Contemporary Issues in Bladder Neoplasia
Section 3 -
Other carcinomas of the urinary bladder
Cordoba University Medical School
A malignant neoplasm derived from the urothelium showing histologically pure glandular phenotype
It accounts for 0.5-2% of all malignant bladder tumors and two major categories have been
recognized, 1) those arising in the bladder proper and 2) those arising from the urachal remnants.
Adenocarcinoma of the urinary bladder occurs more commonly in males than in females with a peak incidence
in the sixth decade of life. Hematuria is common. Adenocarcinoma of the bladder may show different
patterns of growth. These include: 1) enteric (colonic) type, 2) adenocarcinoma not otherwise specified
(NOS), 3) signet ring cell, 4) mucinous (colloid), 5) clear cell, 6) hepatoid, and 7) mixed forms
. The NOS type consists of an adenocarcinoma with a non-specific glandular growth. The enteric type
closely resembles adenocarcinoma of the colon. Tumors that show abundant mucin with tumor cells floating
within the mucin are classified as mucinous or colloid type. The signet ring cell variant may be diffuse
or mixed, can have a monocytoid or plasmacytoid phenotype. An extremely rare variant of adenocarcinoma
is the clear cell type (mesonephric), which consists of papillary structures with cells that exhibit a
hob-nail appearance. The hepatoid type is also rare and consists of large cells with eosinophilic
cytoplasm that are reactive for alpha-Fetoprotein . Finally, it is not uncommon to find a mixture of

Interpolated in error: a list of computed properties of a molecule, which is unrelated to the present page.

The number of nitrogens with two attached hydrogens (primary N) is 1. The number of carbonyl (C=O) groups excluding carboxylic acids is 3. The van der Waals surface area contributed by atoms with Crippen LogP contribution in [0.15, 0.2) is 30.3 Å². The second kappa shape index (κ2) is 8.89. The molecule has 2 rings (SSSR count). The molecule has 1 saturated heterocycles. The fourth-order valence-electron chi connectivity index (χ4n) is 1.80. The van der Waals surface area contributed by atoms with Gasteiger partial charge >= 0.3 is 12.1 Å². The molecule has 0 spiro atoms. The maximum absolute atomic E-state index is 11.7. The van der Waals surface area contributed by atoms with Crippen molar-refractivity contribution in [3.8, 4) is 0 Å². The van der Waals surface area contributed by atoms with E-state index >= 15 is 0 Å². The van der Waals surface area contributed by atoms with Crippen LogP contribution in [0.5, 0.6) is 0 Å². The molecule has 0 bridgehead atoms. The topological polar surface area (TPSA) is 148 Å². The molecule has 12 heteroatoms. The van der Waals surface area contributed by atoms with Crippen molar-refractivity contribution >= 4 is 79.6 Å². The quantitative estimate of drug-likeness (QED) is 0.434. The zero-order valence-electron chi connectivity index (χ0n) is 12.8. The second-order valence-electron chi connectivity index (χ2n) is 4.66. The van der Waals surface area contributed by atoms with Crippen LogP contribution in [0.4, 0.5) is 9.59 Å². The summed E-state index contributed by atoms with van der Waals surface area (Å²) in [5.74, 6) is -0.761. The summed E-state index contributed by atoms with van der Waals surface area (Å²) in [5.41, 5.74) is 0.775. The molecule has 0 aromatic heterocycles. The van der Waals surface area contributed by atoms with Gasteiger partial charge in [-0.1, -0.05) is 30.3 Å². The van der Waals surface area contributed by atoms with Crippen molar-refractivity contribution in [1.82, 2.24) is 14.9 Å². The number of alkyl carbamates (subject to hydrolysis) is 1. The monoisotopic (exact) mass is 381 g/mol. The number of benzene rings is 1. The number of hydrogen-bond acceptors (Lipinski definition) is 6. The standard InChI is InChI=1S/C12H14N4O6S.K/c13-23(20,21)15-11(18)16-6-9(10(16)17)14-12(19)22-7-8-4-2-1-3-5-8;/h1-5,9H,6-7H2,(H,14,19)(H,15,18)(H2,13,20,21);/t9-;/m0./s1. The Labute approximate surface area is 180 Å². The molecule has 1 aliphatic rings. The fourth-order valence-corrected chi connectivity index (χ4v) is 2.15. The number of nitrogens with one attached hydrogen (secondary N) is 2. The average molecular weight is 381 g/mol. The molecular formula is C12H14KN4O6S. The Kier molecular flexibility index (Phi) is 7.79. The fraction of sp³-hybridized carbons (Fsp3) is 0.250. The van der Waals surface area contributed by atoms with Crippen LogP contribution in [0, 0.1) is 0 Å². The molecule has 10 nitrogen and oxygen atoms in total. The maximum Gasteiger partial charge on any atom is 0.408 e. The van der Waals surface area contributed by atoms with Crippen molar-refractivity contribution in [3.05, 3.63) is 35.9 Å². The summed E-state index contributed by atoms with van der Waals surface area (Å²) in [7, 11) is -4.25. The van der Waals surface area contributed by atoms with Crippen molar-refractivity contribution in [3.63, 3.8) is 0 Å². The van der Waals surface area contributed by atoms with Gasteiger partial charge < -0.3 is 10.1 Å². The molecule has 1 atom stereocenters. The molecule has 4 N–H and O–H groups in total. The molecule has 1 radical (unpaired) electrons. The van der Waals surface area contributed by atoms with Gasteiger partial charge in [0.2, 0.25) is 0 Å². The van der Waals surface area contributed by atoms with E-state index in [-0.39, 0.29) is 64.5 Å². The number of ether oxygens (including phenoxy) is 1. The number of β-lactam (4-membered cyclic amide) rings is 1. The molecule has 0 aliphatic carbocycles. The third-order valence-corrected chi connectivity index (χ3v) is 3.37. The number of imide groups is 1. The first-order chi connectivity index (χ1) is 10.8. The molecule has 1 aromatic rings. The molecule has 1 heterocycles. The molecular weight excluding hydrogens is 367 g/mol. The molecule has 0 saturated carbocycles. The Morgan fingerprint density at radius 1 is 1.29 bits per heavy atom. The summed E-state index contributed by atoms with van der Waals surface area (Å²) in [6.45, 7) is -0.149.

these growth patterns. Adenocarcinoma in situ may be found in the urinary bladder alone or in
combination with an invasive adenocarcinoma. There is no generally accepted grading system ascribed to
adenocarcinoma of the bladder. The immunohistochemical profile of these tumours that has been reported
in the literature is variable and closely matches that of colonic adenocarcinomas including its
neuroendocrine differentiation . Reports of CK 7 positivity are variable, while CK-20 is reported to
be positive in most bladder adenocarcinomas. Villin has recently been reported to be positive in enteric
type adenocarcinomas of the urinary bladder and Beta-catenin has been reported to be of help in
distinguishing primary adenocarcinoma of the bladder from metastatic colonic adenocarcinoma. Stage is
the most important prognostic factor. It is important to distinguish between urachal and non-urachal
adenocarcinomas especially for treatment purposes. Among histologic types of adenocarcinoma, pure signet
ring cell carcinoma carries the worst prognosis .
Squamous cell carcinoma
A malignant neoplasm derived from the urothelium showing histologically pure squamous cell phenotype
Schistosomiasis and chronic urinary tract infection are conditions associated with the
development of squamous cell carcinoma. If an identifiable urothelial element including urothelial
carcinoma in situ is found, the tumor should be classified as urothelial carcinoma with squamous
differentiation. The presence of keratinizing squamous metaplasia in the adjacent flat epithelium,
especially if associated with dysplasia, supports a diagnosis of squamous cell carcinoma. The invasive
tumors may be well differentiated with well-defined islands of squamous cells with keratinization,
prominent intercellular bridges, and minimal nuclear pleomorphism. They may also be poorly
differentiated, with marked nuclear pleomorphism and only focal evidence of squamous differentiation.
The verrucous form of squamous cell carcinoma is an uncommon variant that occurs most frequently in
patients with schistosomiasis, accounting for 3% to 4.6% of bladder cancers in such a setting; but
isolated cases have been described in the literature from non-endemic areas. A basaloid pattern of
squamous cell carcinoma has been reported, and a clear cell pattern of squamous cell carcinoma of the